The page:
The Algorithm

The following article is part of a series.  For more articles in this series, see Cloning the Game 2048 in Ruby.  For the complete and final code, see the gist.

Before we can really start laying down some code, we need to know how we're going to be working with our data. I went through a few iterations of this (including one failed iteration I'll outline below), and there are definitely easy ways and hard ways to do this.

If your data is structured in the wrong way, it just makes everything hard.


The Rules of The Game

The game of 2048 is very simple, play with it for 30 seconds and you know everything you need to know. But to recreate it ourselves, we need to lay out the rules of the game formally.

  • All tiles slide past empty spaces. If you move the puzzle to the left, all empty spaces will end up on the right.
  • After sliding to collapse empty spaces, any tiles with the same value combine and the remainder of the row or column slides to fill in the hole.
  • After every move, find an empty tile and give it the value of 2 or 4.
  • If there are no moves to make, it's game over.

By sticking to these few simple rules, the game of 2048 won't be too difficult. There is one subtlety though, which is what caught me on my first attempt.

Doing Everything At Once (and Doing it Wrong)

When trying to think of the simplest way to do something, I often try "unified" rules.

I tried to summarize the entire game of 2048 in a single rule and recursively apply it until no more moves could be made. For example, give the row 4,4,_,8 and wanting to slide to the left, the result should be 8,8,_,_. My first attempt read something like this:

  • Find all blank tiles with something other than a blank tile to the right of it. Slide everything to fit.
  • Find all adjacent tiles with the same value. Combine them, leaving the tile on the right blank.
  • Repeat the previous two steps until there are no more moves to make.

At first, this appeared to work. I didn't play the game much after completing the project, and it wasn't until after I posted the code that I realized my mistake. The test case above? Instead of 8,8,_,_, it came up with 16,_,_,_, making the game virtually impossible to play correctly. While the real solution wasn't much harder or much more complex, it isn't as simply stated.

Another mistake I made was to make separate code for sliding the puzzle horizontally or vertically. This doubled the code required to make it all work, and doubled the amount of work I had to do to write it. This is also something I fixed in the final version. If you're curious to see the failed version, you can see the gist here.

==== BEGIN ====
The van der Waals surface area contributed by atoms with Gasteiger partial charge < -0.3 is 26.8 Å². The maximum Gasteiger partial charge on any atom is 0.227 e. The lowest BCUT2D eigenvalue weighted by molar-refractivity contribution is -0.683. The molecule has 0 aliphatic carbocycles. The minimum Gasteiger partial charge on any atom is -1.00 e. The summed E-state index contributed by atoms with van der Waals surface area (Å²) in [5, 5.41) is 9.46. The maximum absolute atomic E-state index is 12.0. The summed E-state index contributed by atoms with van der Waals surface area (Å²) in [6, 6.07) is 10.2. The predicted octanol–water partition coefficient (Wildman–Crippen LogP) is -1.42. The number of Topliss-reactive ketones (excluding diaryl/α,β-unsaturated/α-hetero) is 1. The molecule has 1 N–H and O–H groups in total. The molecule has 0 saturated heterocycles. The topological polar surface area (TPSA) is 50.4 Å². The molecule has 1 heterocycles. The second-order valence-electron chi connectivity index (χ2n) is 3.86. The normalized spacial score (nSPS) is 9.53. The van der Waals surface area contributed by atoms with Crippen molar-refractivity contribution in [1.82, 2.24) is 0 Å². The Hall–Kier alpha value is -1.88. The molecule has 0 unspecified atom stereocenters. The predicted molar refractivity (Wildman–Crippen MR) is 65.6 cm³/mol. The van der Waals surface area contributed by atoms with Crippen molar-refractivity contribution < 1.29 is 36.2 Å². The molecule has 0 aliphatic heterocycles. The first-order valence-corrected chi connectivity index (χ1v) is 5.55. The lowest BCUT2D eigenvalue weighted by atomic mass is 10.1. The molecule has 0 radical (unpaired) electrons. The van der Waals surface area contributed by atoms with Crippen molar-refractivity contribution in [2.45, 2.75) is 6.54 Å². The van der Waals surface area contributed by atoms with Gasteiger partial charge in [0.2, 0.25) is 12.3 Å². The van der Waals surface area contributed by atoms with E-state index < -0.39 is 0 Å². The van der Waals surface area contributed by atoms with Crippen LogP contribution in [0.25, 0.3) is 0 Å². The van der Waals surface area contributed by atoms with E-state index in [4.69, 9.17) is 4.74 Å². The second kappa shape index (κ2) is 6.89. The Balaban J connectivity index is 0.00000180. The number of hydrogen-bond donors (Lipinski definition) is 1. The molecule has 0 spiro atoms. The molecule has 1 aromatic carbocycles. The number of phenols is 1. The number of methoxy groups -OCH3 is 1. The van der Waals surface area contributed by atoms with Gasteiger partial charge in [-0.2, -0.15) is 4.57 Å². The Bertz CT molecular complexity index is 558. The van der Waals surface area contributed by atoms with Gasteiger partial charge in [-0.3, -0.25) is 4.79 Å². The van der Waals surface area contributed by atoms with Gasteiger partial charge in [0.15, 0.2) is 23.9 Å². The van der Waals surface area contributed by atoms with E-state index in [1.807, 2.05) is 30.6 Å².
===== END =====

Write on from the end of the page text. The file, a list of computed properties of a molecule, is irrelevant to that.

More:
Doing it Right

In order to do this right, you have to prevent tiles from combining more than once. And to do that, the algorithm has to track the state of the tiles somehow. I've seen some other implementations that perform a more generalized algorithm like my failed algorithm but add a "combined" flag to every tile. I wanted to keep the tiles to plain integers only, so the state tracking had to be done in the algorithm itself.

My solution was to have a "pointer" that swept left to right. By never combining anything to the left of the pointer, tiles can never be combined more than once. This pointer is just the column indices of the puzzle excluding the rightmost column (since there's nothing to the right of the puzzle to combine with those, don't bother iterating over them). We also do something similar when collapsing empty tiles, but that's done as a separate step.

For example, given our test case of 4,4,_,8, it goes like this. The empty tile pointer moves left to right. It goes to each 4, then stops on the empty space. It will move all tiles to the right of the pointer left one space, making new empty tiles on the right of the row. So after the empty tile pointer is finished, we end up with 4,4,8,_.

Next, the combiner pointer starts at the left.

If the tile to the right is of the same value, it doubles the value of the tile under the pointer and moves everything to the right of the matching tile (in our case, everything to the right of the second four) to the left, creating new empty tiles if needed. After this first iteration, our row now looks like 8,8,_,_ and we're at the point where the first attempt failed. However, since the pointer keeps track of which rows can combine, and after the first iteration is moves onto the second column (the second 8 in this row), it can no longer combine all the way to the left.

The Code

While future articles will further explain the successful code, you can see it here on this gist.

There's more!  To keep reading, see the next article in this series: Two Dimensional Arrays in Ruby.